Distinguishing a direct payment between spouses from the third-party debt assumption addressed in Calhoun, the Fitzgerald court further said that "here the only question is whether something denominated as alimony is really alimony and not, for example, a property settlement in disguise." See id. at 521. In finding that the award was alimony, and not a disguised property settlement, the court noted that the payments "were to end upon the wife's remarriage or death, another conventional restriction on alimony." See id. Thus Fitzgerald stands for the proposition that a state court's award of alimony is entitled to deference when labeled and structured as such.

Despite the admonition in Fitzgerald that bankruptcy courts should not second-guess state court alimony determinations, the bankruptcy court in the present case engaged in an independent inquiry into whether the award was actually in the nature of support, hypothesizing in particular that the Bell Circuit Court granted maintenance to Mrs. Sorah based upon its disapproval of Mr. Sorah's behavior during the marriage. We find that such an independent analysis under the circumstances of this case is inconsistent with Fitzgerald and fails to give proper deference to state divorce court decrees.

C. The Bankruptcy Reform Act of 1994

In 1994, Congress amended § 523 to make most divorce-related obligations nondischargeable. See 11 U.S.C. § 523(a)(15). The amended section contains two exceptions: a debt is dischargeable (1) if the debtor cannot afford to pay it, or (2) if the discharge benefits the debtor more than it harms the debtor's spouse and children. See id. The statute, as amended, has spawned a great deal of litigation. See Mary Jo Newborn Wiggins, Commentary on Bankruptcy Reform, 4 Am. Bankr.Inst. L.Rev. 551 (1996). The Bankruptcy Reform Act does not apply to the present case, which was filed before the Act's effective date. See Bankruptcy Reform Act of 1994, Pub.L. No. 103-394, 108 Stat. 4106 (codified as amended in scattered sections of 11 U.S.C.) ("[T]he amendments made by this Act shall not apply with respect to cases commenced under title 11 of the United States Code before the date of the enactment of this Act."). Its effect on the Calhoun analysis in future cases remains unclear. Because this case involves an award that bears all of the traditional indicia of support, however, we need not discuss the extent to which § 523 as amended will affect third-party debt assumptions as dealt with in Calhoun.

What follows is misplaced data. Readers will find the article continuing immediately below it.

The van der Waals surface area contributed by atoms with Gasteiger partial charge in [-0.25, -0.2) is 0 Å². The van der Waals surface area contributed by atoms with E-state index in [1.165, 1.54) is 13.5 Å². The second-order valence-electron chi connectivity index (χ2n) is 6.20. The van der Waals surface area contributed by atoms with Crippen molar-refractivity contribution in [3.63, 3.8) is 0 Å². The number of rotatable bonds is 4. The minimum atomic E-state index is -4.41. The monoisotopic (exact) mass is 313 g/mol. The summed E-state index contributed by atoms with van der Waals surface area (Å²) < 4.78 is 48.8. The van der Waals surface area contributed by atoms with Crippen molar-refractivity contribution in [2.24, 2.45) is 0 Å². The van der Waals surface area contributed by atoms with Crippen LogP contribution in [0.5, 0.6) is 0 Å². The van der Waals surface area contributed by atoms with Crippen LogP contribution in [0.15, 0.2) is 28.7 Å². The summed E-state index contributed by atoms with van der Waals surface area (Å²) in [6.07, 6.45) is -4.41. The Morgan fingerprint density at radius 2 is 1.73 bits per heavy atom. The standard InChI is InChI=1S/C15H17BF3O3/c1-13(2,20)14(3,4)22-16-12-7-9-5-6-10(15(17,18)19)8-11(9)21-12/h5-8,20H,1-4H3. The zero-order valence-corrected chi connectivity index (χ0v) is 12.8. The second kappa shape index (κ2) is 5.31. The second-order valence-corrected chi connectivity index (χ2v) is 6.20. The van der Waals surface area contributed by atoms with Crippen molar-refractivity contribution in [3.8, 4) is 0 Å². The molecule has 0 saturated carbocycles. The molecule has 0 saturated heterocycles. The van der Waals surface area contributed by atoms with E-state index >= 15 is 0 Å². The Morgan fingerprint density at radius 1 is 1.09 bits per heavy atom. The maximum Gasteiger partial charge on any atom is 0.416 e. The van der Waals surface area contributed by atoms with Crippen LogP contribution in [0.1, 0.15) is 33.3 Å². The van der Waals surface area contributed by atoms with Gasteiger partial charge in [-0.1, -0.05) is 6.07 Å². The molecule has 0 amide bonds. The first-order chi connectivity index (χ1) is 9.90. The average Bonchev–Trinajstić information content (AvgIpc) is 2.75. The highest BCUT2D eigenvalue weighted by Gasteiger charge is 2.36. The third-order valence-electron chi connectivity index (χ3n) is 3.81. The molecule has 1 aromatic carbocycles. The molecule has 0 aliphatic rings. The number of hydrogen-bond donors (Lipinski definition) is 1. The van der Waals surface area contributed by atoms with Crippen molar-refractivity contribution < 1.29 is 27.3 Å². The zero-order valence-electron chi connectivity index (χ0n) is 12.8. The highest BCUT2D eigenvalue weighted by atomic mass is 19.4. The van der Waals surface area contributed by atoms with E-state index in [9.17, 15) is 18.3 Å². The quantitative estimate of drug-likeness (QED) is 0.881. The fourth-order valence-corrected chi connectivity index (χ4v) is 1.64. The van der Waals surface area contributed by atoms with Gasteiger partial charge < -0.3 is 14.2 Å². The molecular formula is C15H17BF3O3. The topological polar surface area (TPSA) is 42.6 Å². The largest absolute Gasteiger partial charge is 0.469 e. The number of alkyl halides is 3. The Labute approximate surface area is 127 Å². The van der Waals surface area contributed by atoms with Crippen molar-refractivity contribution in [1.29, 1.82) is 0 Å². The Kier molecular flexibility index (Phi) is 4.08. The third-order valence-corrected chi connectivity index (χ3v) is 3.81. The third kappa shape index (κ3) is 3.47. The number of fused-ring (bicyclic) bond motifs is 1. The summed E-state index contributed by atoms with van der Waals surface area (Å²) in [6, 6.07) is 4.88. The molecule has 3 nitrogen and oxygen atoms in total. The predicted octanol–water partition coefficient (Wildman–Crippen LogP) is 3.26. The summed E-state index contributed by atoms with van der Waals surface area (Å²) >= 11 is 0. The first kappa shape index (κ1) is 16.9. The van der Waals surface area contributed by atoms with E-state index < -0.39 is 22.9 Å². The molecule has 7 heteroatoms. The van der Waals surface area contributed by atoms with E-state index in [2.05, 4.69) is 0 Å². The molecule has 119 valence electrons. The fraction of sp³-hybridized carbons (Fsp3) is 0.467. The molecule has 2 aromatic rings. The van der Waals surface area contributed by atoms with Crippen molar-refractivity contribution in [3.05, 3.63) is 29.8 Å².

D. The standard applicable to awards that bear the indicia of support

1. Burden on the non-debtor spouse

There is a saying that if something looks like a duck, walks like a duck, and quacks like a duck, then it is probably a duck. In determining whether an award is actually support, the bankruptcy court should first consider whether it "quacks" like support. Specifically, the court should look to the traditional state law indicia that are consistent with a support obligation. These include, but are not necessarily limited to, (1) a label such as alimony, support, or maintenance in the decree or agreement, (2) a direct payment to the former spouse, as opposed to the assumption of a third-party debt, and (3) payments that are contingent upon such events as death, remarriage, or...